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|See also: SHADOWS FILM FESTIVAL | Last update 6.Sep.20|
Review by Rich Cline |
BERLIN FILM FEST
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This bracingly authentic drama takes the audience on a harrowing first-person odyssey that's far more common than we like to think it is. Indeed, slavery is more prolific today than at any time in human history, and this film centres on trafficking in the South East Asian fishing industry. With his first feature, writer-director Rodd Rathjen addresses an urgent situation in a way that's observant and quietly haunting.
At age 14, Chakra (Heng) is a bright kid in rural Cambodia. Annoyed that he labours much harder on the family farm than his big brother (Chhun), he runs away to find a better life in Thailand. To pay his passage across the border, he agrees to work, but he and fellow migrant Kea (Ros) are sold to Rom Ran (Kasro), the sadistic captain of a fishing trawler. Chakra learns quickly that only the strong survive, so he ingratiates himself to Rom Ran, mastering the job and hardening his heart. And Rom Ran underestimates him.
The opening chapter is warm and realistic, a doc-style slice of small-town life, where nothing seems possible or fair. Then of course things get much worse, as the boat becomes a squalid prison. Cinematographer Michael Latham keeps the camera close to Chakra, emphasising his internal strength even in this nightmarish situation. The contrast between his idyllic homeland and this harsh coming of age is obvious, but pungent. As is the repeated symbolism of fish flopping helplessly on the deck.
First-time actor Heng has terrific presence, bringing charisma and humour into the toughest scenes, revealing Chakra's internal journey. It's a physically and emotionally demanding role, and he never overplays it. Even as he becomes cold-blooded, he remains sympathetic. By contrast, Kasro's Rom Ran is effective as a larger-than-life monster, strutting shirtlessly as he revels in his power over helpless men. And yes, the story does boil down to an escalating series of collisions between them.
A shot of the trawler alone in a vast ocean offers a chilling reminder of how easy it is to hide human trafficking from society. The film's depiction of the violence is intensely horrific but never explicit. And the narrative becomes internalised in the final act. This shifts the tale into a churning thriller that delves into Chakra's mental state, struggling with this turn in his life, what he has become and what he's going to do about it. Some of the details in this section are rather tidy, but they also give the film a dark, grim kick.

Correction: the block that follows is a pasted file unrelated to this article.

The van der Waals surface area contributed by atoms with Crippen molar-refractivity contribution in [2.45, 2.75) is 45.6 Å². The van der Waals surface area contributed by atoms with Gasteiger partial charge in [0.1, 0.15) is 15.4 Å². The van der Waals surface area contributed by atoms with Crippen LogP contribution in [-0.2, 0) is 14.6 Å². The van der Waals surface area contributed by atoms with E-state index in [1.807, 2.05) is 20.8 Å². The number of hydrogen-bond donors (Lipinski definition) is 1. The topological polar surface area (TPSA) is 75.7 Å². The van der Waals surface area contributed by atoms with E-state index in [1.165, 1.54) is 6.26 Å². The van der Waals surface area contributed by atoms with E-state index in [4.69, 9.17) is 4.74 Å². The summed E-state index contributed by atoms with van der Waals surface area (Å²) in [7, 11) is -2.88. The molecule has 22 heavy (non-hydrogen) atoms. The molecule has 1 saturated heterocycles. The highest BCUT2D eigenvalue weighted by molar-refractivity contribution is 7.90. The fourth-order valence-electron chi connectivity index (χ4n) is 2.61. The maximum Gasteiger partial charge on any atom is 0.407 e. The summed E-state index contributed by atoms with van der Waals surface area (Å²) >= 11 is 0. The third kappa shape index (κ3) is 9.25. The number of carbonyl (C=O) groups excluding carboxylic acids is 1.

The Eight Hundred
Review by Rich Cline |
dir Guan Hu
prd Zhu Wenjiu
scr Guan Hu, Ge Rui
with Ou Hao, Du Chun, Huang Zhizhong, Zhang Junyi, Wang Qianyuan, Jiang Wu, Xin Baiqing, Zhang Yi, Tang Yixin, Liu Xiaoqing, Yong Hou, Zhang Youhao
release Chn 14.Aug.20,
US 28.Aug.20, UK 16.Sep.20
20/China Huayi Bros 2h29
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Using Imax photography and state-of-the-art effects, this battle epic is properly thrilling, packed with riveting set-pieces and plenty of melodramatic moments for its enormous cast of characters. None of them emerges as a lead figure for us to rally behind, which means that the film ends up as a rousing historical spectacle rather than an involving journey. Still, there's never a dull moment over the long running time.
In October 1937, as Japan's army launches its final assault on Shanghai, a group of 452 Chinese soldiers, security officers and deserters find themselves defending a six-story warehouse. Across the narrow Suzhou Creek lies the international zone, where Europeans, Americans and locals see the battle unfold. Not wanting to reveal the true scale of his defence force, Colonel Xie (Du) claims that he has 800 men. Over four nights, the Japanese throw wave after wave of attacks at them, while they defiantly raise the Chinese flag and receive help and encouragement from across the river.